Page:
Tag Archives: Cooking

A January Overview (Happy It’s Almost February)

So far 2017 has been extremely hectic, chaotic, distressing, you get the drift. My aunt passed away without too much suffering (thanks to hospice), and my mother went home. On Mom’s flight home, she was again required to spend the night in the layover city–this time because of weather in Kalamazoo. After that, she wasn’t sure she wanted to fly again–and my son’s wedding is this spring on the beach in California. But now she feels a little better and is going to look for a dress for the wedding this week (so, yay!).

Kitties are better, although today Pear is getting an ultrasound because something is wrong with her bladder–and we need to know what. The ultrasound has been an option for months, but I’ve put it off because of the cost. I spent so much (on my credit card) in January on veterinary care that the ultrasound no longer looks as expensive because it’s a “drop in the bucket.” Ugh. I think those of us who can and will pay for good veterinary care for our animals are subsidizing the salaries of veterinarians (and clinic costs). I just wish that money went to treat more animals, but I know that not all vets are good about pro bono work.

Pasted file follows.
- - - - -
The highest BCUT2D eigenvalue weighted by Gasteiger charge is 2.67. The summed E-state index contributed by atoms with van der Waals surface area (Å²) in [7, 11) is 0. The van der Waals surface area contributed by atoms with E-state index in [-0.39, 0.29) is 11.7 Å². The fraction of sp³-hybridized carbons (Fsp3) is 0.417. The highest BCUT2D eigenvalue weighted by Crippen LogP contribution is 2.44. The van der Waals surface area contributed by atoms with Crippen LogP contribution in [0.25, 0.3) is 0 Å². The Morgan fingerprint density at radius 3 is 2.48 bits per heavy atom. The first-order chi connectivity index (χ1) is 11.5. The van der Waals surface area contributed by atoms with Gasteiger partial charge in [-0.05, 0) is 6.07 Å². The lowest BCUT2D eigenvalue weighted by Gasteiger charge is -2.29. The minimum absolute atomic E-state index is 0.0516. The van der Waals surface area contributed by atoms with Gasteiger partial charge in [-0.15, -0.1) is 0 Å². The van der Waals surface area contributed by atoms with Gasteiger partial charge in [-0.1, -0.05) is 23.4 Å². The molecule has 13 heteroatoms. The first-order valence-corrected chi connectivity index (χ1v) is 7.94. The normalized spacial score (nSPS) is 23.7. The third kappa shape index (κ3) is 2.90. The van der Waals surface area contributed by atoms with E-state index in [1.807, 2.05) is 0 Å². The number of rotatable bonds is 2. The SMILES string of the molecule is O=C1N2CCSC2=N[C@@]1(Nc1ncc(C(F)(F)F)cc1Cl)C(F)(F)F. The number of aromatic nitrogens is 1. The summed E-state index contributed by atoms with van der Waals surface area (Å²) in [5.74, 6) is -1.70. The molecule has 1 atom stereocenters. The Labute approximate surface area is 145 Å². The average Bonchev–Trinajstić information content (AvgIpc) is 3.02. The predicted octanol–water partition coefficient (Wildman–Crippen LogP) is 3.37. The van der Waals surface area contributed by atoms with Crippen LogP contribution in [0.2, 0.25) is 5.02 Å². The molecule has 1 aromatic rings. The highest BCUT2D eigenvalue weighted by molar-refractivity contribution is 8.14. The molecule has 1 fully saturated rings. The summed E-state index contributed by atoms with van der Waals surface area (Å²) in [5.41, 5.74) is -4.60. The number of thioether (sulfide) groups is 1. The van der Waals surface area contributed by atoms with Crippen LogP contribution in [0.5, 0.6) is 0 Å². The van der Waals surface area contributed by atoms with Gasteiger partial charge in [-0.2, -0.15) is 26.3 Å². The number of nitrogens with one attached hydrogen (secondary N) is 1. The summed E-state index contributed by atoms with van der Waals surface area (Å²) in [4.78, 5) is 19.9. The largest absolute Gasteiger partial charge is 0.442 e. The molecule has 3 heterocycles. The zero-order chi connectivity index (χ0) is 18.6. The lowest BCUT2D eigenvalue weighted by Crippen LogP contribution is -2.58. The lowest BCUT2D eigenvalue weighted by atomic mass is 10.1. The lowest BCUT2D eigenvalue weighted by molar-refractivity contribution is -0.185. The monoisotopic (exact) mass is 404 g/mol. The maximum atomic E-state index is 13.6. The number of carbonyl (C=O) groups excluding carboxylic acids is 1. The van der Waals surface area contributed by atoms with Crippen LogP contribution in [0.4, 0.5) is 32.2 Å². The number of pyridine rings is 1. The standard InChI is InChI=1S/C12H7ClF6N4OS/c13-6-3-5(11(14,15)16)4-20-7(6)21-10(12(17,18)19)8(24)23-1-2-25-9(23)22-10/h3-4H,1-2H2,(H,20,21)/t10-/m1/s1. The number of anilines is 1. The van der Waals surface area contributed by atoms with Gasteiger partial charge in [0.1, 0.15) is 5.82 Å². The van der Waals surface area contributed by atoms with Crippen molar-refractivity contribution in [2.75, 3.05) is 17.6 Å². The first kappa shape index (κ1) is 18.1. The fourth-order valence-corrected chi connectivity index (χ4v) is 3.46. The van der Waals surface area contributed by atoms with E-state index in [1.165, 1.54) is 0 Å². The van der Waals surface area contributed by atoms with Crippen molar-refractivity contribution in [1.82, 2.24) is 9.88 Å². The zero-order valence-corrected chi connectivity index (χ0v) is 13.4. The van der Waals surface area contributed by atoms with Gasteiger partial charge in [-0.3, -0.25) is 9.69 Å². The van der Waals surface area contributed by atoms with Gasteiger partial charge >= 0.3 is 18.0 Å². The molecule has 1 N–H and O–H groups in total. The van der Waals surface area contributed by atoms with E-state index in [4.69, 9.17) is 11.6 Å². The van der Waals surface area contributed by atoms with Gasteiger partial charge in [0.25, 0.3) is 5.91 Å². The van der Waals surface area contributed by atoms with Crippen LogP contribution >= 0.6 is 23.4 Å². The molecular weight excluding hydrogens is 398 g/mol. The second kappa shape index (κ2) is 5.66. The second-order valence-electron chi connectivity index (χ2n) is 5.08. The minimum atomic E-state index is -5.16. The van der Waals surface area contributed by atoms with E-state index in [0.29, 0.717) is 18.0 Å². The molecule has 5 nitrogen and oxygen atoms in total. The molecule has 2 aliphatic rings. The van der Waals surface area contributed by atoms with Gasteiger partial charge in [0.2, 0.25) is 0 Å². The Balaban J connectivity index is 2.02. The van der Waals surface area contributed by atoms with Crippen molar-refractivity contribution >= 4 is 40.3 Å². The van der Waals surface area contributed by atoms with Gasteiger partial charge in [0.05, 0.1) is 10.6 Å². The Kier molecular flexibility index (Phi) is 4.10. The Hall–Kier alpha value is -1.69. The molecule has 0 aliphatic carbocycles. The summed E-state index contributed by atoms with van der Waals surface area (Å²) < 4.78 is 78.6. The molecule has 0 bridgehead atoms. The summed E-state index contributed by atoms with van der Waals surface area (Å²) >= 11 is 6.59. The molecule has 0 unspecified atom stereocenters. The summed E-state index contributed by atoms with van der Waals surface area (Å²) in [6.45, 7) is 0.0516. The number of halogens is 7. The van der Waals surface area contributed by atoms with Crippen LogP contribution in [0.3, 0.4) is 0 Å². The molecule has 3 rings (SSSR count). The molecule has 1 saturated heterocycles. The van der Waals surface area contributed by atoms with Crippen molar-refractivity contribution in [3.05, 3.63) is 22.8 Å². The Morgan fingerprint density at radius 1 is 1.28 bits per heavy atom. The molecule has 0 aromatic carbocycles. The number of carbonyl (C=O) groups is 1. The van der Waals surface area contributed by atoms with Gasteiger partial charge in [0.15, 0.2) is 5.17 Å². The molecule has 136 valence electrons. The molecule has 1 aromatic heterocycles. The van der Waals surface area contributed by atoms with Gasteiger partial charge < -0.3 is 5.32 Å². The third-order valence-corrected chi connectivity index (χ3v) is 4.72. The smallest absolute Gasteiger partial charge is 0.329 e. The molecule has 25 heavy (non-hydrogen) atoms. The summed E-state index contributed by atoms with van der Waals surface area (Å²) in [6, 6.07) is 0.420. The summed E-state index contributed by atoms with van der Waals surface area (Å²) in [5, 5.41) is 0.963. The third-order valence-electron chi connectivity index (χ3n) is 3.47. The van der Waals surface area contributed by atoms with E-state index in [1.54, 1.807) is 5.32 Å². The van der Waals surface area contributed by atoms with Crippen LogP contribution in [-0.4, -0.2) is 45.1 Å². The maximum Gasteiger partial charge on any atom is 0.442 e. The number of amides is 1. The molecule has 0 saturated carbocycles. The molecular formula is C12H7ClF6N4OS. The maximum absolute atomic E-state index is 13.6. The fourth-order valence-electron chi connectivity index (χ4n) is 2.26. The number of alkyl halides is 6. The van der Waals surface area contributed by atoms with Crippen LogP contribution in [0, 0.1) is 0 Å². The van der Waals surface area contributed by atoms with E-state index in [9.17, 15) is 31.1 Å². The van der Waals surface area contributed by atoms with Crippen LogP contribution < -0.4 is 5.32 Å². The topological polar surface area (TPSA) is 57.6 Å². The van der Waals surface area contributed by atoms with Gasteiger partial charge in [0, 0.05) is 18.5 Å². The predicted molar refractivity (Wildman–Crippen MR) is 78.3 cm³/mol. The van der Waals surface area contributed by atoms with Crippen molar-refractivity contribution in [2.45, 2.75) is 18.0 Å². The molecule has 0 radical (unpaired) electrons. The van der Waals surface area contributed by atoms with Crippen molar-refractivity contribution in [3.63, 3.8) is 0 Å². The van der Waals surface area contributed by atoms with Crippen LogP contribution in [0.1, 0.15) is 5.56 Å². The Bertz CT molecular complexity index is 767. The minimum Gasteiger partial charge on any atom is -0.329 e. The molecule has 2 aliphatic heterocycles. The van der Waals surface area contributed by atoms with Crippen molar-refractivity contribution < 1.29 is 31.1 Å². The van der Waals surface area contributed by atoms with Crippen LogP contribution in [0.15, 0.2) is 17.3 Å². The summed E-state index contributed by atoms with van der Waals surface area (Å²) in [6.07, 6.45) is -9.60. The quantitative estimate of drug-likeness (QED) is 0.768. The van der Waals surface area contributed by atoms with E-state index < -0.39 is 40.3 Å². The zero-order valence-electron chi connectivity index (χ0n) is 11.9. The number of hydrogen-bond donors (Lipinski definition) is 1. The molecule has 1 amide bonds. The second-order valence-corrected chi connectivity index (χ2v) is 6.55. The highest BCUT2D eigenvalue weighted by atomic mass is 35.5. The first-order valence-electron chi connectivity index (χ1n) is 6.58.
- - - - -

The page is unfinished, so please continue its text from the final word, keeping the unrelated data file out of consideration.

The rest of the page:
Speaking of cats, did you see this article? They needed a study to prove that cats are as smart as dogs? I thought that the decision was made a long time ago (cats are smarter ;)).